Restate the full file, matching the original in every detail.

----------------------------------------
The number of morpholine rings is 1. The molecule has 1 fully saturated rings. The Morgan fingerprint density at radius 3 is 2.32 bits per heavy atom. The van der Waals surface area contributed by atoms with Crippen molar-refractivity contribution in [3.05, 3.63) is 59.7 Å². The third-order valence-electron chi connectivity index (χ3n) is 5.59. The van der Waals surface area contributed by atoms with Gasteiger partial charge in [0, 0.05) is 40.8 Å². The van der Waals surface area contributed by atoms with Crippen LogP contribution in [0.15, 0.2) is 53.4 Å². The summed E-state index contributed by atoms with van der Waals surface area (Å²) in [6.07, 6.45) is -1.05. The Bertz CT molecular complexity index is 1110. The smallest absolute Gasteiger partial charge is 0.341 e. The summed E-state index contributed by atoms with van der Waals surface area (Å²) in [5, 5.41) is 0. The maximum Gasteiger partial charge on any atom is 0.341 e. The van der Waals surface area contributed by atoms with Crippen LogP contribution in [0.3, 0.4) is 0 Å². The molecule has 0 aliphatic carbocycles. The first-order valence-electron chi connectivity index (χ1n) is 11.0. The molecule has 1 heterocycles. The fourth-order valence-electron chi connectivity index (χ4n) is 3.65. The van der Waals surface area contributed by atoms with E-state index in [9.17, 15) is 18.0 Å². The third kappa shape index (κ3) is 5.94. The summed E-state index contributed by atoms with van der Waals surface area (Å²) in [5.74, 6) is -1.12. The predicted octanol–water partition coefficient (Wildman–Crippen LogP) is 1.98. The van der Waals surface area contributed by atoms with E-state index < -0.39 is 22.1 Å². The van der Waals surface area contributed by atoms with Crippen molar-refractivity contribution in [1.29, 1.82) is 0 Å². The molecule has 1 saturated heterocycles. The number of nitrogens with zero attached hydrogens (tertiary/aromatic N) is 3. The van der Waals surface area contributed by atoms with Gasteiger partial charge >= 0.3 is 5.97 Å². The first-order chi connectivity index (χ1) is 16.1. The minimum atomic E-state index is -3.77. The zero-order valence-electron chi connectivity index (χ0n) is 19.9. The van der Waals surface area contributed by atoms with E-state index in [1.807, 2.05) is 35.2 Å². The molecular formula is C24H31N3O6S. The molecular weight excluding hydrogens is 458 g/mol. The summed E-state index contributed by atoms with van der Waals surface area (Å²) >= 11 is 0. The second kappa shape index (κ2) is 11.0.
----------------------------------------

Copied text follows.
The number of morpholine rings is 1. The molecule has 1 fully saturated rings. The Morgan fingerprint density at radius 3 is 2.32 bits per heavy atom. The van der Waals surface area contributed by atoms with Crippen molar-refractivity contribution in [3.05, 3.63) is 59.7 Å². The third-order valence-electron chi connectivity index (χ3n) is 5.59. The van der Waals surface area contributed by atoms with Gasteiger partial charge in [0, 0.05) is 40.8 Å². The van der Waals surface area contributed by atoms with Crippen LogP contribution in [0.15, 0.2) is 53.4 Å². The summed E-state index contributed by atoms with van der Waals surface area (Å²) in [6.07, 6.45) is -1.05. The Bertz CT molecular complexity index is 1110. The smallest absolute Gasteiger partial charge is 0.341 e. The summed E-state index contributed by atoms with van der Waals surface area (Å²) in [5, 5.41) is 0. The maximum Gasteiger partial charge on any atom is 0.341 e. The van der Waals surface area contributed by atoms with Crippen LogP contribution in [0.3, 0.4) is 0 Å². The molecule has 0 aliphatic carbocycles. The first-order valence-electron chi connectivity index (χ1n) is 11.0. The molecule has 1 heterocycles. The fourth-order valence-electron chi connectivity index (χ4n) is 3.65. The van der Waals surface area contributed by atoms with E-state index in [9.17, 15) is 18.0 Å². The third kappa shape index (κ3) is 5.94. The summed E-state index contributed by atoms with van der Waals surface area (Å²) in [5.74, 6) is -1.12. The predicted octanol–water partition coefficient (Wildman–Crippen LogP) is 1.98. The van der Waals surface area contributed by atoms with E-state index < -0.39 is 22.1 Å². The van der Waals surface area contributed by atoms with Crippen molar-refractivity contribution in [1.29, 1.82) is 0 Å². The molecule has 1 saturated heterocycles. The number of nitrogens with zero attached hydrogens (tertiary/aromatic N) is 3. The van der Waals surface area contributed by atoms with Gasteiger partial charge >= 0.3 is 5.97 Å². The first-order chi connectivity index (χ1) is 16.1. The minimum atomic E-state index is -3.77. The zero-order valence-electron chi connectivity index (χ0n) is 19.9. The van der Waals surface area contributed by atoms with E-state index in [1.807, 2.05) is 35.2 Å². The molecular formula is C24H31N3O6S. The molecular weight excluding hydrogens is 458 g/mol. The summed E-state index contributed by atoms with van der Waals surface area (Å²) >= 11 is 0. The second kappa shape index (κ2) is 11.0.